...fighting some pretty gnarly beasts and demons...
<em>Darkest Dungeon</em> Review Screenshot
 

What separates Darkest Dungeon from other rouge likes is the emotion/stress system at play here. Your party is made up of humans, humans who are fighting some pretty gnarly beasts and demons and that will all effect them. During battle your party members can be stricken with anything from despair, where they give up on the battle to masochism, where they refuse to take healing from other party members. This too is random (for the most part, it usually happens when you're close to death in a battle but the game doesn't limit itself to that by any means). Characters also have normal ailments like lockjaw and even diarrhea which effects their mood. For what it's worth, characters can also get better through this system, like one who became enraged enough to ward off death multiple times in battle, and one who felt determined and kept giving encouraging speeches to the rest of the party. There's always a sense of guilt when you send a party member to their death in a game featuring permadeath but it's extremely profound here, seeing as you're the one who ignored their symptoms and kept them in battle.

You can heal your party members, and doing so is highly recommended, especially for those who you'e built up for quite some time but the key here is that not everyone relieves stress the same way. Some like to go to the bar and drink away their sorrows, while some seek salvation at the church and some even like to visit the ladies of the night. You'll only be able to heal a few of your party members at a time while in town, so it's good to recruit as many as possible, especially as you progress deeper into the game since not doing so pretty much means you're sending them to their death. You'll also be able to acquire new gear and level up your characters in town so there's no shortage of things to do here.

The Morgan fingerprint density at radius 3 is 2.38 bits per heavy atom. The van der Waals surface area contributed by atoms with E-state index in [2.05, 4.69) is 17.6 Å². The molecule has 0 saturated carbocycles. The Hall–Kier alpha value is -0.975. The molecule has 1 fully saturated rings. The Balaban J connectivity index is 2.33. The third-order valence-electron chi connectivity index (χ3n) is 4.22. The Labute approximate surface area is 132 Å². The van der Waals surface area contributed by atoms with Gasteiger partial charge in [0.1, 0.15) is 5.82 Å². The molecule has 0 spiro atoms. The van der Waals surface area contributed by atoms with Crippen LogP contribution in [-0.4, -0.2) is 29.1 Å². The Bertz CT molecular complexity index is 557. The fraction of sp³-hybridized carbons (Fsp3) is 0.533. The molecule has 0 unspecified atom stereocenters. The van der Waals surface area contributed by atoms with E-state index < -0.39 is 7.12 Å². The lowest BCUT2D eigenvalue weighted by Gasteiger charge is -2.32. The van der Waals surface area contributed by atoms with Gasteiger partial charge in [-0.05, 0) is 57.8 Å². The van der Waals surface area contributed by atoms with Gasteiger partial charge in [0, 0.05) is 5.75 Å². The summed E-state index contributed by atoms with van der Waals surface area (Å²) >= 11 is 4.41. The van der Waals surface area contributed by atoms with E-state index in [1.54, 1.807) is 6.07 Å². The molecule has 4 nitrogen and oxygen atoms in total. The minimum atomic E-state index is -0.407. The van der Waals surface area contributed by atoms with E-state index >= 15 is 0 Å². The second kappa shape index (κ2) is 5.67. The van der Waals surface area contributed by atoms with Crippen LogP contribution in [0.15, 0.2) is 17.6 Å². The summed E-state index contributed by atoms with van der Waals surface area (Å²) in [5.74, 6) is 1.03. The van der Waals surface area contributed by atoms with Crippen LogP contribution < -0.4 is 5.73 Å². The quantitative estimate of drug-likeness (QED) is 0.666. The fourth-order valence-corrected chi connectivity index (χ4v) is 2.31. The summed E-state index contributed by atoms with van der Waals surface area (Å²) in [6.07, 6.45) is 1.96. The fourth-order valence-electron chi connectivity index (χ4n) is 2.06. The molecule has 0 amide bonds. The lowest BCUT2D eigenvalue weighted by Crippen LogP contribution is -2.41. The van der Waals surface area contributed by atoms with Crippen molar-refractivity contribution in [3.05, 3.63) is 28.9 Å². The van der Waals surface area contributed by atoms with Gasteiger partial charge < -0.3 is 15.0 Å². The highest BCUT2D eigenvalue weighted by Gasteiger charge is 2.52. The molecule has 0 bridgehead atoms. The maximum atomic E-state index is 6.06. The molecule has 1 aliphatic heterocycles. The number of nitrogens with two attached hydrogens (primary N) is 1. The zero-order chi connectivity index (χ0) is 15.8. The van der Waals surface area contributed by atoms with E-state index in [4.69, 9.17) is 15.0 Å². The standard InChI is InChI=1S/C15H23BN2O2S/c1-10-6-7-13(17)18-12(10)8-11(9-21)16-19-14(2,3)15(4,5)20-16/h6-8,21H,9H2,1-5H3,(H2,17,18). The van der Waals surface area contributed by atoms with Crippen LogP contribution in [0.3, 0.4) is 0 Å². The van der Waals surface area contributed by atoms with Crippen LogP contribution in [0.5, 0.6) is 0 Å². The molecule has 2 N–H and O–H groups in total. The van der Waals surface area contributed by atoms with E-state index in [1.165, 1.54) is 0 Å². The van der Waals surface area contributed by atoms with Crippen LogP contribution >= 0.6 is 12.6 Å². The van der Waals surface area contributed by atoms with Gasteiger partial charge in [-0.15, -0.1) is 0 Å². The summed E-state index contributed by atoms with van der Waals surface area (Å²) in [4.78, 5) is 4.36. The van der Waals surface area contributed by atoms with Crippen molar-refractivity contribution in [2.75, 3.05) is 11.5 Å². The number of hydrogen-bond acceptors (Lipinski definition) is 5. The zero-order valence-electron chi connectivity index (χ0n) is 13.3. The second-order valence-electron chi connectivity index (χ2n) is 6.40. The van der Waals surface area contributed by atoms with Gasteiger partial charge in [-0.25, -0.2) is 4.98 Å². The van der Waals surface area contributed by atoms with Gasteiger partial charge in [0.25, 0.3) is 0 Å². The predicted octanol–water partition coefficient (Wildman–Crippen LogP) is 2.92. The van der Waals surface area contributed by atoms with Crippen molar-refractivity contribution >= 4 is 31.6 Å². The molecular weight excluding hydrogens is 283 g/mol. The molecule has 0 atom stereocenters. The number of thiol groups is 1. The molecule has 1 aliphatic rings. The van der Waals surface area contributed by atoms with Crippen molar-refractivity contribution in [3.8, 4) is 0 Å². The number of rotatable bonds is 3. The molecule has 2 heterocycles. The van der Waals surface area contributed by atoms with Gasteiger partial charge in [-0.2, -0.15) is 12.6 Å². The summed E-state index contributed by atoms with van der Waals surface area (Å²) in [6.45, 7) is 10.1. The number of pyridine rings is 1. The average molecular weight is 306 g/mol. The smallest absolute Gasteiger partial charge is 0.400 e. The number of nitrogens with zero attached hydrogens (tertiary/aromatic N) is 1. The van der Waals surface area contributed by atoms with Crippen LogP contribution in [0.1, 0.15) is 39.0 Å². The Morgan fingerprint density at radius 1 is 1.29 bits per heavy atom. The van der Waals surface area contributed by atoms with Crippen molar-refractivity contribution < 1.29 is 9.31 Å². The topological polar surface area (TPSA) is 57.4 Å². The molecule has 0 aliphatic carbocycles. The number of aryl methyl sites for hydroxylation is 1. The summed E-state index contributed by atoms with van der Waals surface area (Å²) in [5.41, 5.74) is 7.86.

Darkest Dungeon is a tough game and it's one like I've never played before - for better and worse. It's a punishing experience that forgives you for almost nothing but for some reason, you'll always find yourself coming back. The remarkably well done hand drawn visuals and atmospheric sound quality add to the experience and you'll be spending a lot of your time trying to figure out just how to get past the game's many layers. Darkest Dungeon is not a game for everyone, but if you're looking for a punishing experience it could be your next favorite game.

 
Overall:  7/10 Presentation: 8 Gameplay: 8 
Lasting Appeal: 9 CHEATfactor: 7 
 
 
CHEATfactor
 
CHEATS USED: No Stress, Add Deed, Add Gold, more
 
How can you go wrong with a cheat that gives you no stress? It helps you get through some of the game’s tougher battles and will help you keep your heroes for longer, allowing you to max out skills and abilities even faster. There are also cheats for adding gold, deed and filling your torch which may sound like a minimal thing but it has a huge effect on the gameplay. I also loved the ability to add ten spaces to my inventory with the trainer.